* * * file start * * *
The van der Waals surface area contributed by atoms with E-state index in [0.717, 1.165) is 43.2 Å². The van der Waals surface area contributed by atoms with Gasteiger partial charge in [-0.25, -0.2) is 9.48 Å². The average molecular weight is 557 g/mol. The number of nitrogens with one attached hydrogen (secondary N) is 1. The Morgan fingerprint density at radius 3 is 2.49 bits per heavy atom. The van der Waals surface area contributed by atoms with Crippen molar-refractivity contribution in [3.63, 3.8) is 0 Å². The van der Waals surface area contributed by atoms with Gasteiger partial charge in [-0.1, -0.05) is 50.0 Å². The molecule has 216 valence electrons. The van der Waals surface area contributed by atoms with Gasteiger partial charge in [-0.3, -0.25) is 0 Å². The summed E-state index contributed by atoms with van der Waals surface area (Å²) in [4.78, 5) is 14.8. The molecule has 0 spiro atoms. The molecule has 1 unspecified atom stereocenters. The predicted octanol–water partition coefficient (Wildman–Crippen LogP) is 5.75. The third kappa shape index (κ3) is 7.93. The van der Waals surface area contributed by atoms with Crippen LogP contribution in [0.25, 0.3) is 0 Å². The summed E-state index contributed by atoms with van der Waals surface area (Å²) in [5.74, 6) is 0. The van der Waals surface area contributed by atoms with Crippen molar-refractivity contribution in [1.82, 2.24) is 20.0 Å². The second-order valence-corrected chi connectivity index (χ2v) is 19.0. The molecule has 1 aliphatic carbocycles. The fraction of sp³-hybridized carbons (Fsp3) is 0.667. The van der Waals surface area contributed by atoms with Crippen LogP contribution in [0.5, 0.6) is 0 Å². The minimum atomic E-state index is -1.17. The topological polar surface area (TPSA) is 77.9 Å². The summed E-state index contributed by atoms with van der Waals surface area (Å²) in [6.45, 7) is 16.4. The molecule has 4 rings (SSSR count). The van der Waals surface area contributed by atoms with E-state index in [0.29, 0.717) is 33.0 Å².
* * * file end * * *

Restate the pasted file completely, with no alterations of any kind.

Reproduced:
The van der Waals surface area contributed by atoms with E-state index in [0.717, 1.165) is 43.2 Å². The van der Waals surface area contributed by atoms with Gasteiger partial charge in [-0.25, -0.2) is 9.48 Å². The average molecular weight is 557 g/mol. The number of nitrogens with one attached hydrogen (secondary N) is 1. The Morgan fingerprint density at radius 3 is 2.49 bits per heavy atom. The van der Waals surface area contributed by atoms with Crippen molar-refractivity contribution in [3.63, 3.8) is 0 Å². The van der Waals surface area contributed by atoms with Gasteiger partial charge in [-0.1, -0.05) is 50.0 Å². The molecule has 216 valence electrons. The van der Waals surface area contributed by atoms with Gasteiger partial charge in [-0.3, -0.25) is 0 Å². The summed E-state index contributed by atoms with van der Waals surface area (Å²) in [4.78, 5) is 14.8. The molecule has 0 spiro atoms. The molecule has 1 unspecified atom stereocenters. The predicted octanol–water partition coefficient (Wildman–Crippen LogP) is 5.75. The third kappa shape index (κ3) is 7.93. The van der Waals surface area contributed by atoms with Crippen LogP contribution in [0.25, 0.3) is 0 Å². The summed E-state index contributed by atoms with van der Waals surface area (Å²) in [5.74, 6) is 0. The van der Waals surface area contributed by atoms with Crippen molar-refractivity contribution in [1.82, 2.24) is 20.0 Å². The second-order valence-corrected chi connectivity index (χ2v) is 19.0. The molecule has 1 aliphatic carbocycles. The fraction of sp³-hybridized carbons (Fsp3) is 0.667. The van der Waals surface area contributed by atoms with Crippen LogP contribution in [0.5, 0.6) is 0 Å². The minimum atomic E-state index is -1.17. The topological polar surface area (TPSA) is 77.9 Å². The summed E-state index contributed by atoms with van der Waals surface area (Å²) in [6.45, 7) is 16.4. The molecule has 4 rings (SSSR count). The van der Waals surface area contributed by atoms with E-state index in [0.29, 0.717) is 33.0 Å².